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Stevens' departure opens window to overhaul Alaska native contracting

Posted By Guy Timberlake, The American Small Business Coalition, LLC, Wednesday, March 11, 2009

Government Executive




Stevens' departure opens window to overhaul Alaska native contracting



Editor's Note: This is the second in a series of articles accompanying the feature "Out in the Cold" in the March issue of Government Executive. The next installment will examine Alaska native corporations' defense of their contracting programs.

Longtime Alaska Republican Sen. Ted Stevens' loss in the November 2008 election could create an opportunity for lawmakers to scale back the contracting preferences afforded to Alaska native corporations.

The political godfather of the ANC program, Stevens pushed through a number of competitive advantages for his home state corporations.

"Nobody wanted to take on Uncle Ted, because he was such a powerful senator," said Guy Timberlake, chief executive officer of the American Small Business Coalition in Columbia, Md. "Now, with him out of the way, I think there is going to be much more activity."

Timberlake and others argue that the preferences granted ANCs, including the ability to win unlimited and uncapped sole-source contracts, have given them an unfair advantage over other participants in the Small Business Administration's 8(a) Business Development program.

A House Oversight and Government Reform Committee staffer said the panel's new chairman, Rep. Edolphus Towns, D-N.Y., has heard from constituents upset about ANC advantages and is exploring legislative remedies.

Possibilities include requiring ANCs to abide by the same sole-source cap as other 8(a) companies -- $3 million for most types of contracts and $5 million for manufacturing deals, the aide said. Another option would be legislation to limit ANCs' ability to form teaming or subcontracting agreements with large corporations. The corporations are allowed to subcontract work to non-8(a) firms as long as they perform no more than half the work.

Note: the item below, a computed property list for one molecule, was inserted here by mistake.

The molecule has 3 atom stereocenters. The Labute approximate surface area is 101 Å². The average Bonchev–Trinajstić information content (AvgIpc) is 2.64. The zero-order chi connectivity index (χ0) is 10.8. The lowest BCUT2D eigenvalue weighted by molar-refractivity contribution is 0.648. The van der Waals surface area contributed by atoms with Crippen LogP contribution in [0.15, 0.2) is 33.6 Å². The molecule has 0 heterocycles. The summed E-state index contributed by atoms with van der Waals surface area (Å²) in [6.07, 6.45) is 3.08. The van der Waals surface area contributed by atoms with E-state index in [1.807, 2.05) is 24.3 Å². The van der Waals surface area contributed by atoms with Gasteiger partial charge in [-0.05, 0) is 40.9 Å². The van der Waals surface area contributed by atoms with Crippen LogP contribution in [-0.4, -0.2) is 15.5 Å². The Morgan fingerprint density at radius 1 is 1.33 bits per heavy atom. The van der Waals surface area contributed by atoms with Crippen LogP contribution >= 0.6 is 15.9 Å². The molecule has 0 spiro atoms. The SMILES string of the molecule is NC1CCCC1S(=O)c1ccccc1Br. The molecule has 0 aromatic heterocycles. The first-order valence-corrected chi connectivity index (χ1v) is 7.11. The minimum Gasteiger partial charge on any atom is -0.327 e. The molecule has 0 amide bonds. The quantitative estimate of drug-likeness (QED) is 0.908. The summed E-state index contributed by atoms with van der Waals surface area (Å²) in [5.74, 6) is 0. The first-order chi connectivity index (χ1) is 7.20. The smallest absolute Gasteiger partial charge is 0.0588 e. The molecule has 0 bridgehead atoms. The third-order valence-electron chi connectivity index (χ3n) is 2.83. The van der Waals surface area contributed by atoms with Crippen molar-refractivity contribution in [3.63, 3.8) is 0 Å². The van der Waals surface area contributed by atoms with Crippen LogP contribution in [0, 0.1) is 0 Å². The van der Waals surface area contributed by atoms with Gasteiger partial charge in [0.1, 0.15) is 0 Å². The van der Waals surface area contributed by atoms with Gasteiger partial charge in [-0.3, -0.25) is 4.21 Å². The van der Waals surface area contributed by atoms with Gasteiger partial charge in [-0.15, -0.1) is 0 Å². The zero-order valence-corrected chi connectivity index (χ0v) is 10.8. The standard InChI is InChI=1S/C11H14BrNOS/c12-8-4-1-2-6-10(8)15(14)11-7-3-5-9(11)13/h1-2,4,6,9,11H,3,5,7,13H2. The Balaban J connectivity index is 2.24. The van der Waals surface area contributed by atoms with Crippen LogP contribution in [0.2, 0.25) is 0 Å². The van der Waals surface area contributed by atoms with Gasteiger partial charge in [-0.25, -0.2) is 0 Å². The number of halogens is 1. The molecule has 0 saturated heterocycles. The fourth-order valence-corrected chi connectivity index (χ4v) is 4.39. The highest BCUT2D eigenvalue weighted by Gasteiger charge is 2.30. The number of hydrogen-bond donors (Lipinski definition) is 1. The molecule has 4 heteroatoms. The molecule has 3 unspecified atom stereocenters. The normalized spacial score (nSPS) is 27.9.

"The real issue is when an agency does not want to compete a contract and says, 'We can just give it to an ANC and they will just partner with whoever can do it, like a big company, and we'll get it done that way,' " the staffer said.

ANCs also are on the House Small Business Committee's radar. In its January 2009 biennial advocacy agenda, the committee said it would "examine the role [ANCs] play in the 8(a) program and ensure that the program's rules and regulations encourage minority small business growth and development."

Democrats could face pushback from one of their own. Sen. Mark Begich, who defeated Stevens in the election, said during a January interview with Government Executive that restructuring the ANC program would be unwise.

"In this time of creating jobs and opportunities, this would not be a time to limit that with American-grown companies ... that actually keep their dividends here in this country," Begich said. "This is one of the purest American-owned types of companies you can ever get. We talk a lot about creating manufacturing jobs for America and bringing that payroll back here. Well, these companies create the payroll here and produce shareholders here and they produce revenue streams here."

Begich holds some political capital with Democrats, who likely will need his vote to reach a filibuster-proof majority on other agenda items.

"Just from raw politics, I won this race, and I am sure they would like me to be here six years from now," he said. "And that means with some of these issues, I'll need their support."

The House oversight committee aide acknowledged that getting reform measures through the Senate would be a challenge.

The contracting preferences have support not only from the Alaska delegation, but from lawmakers representing areas with large Native American and Hawaiian populations. Companies owned by Indian tribes and native Hawaiian organizations receive the same contracting advantages as ANCs, although they use them less frequently.

"Contracts never trickle to Native Americans or Hawaiians, but [ANCs] lobby them anyway and whip up support in places with large tribal representation like Oklahoma or Michigan," the staffer said. "It's frustrating from our end because no one [else] is actually using that program."

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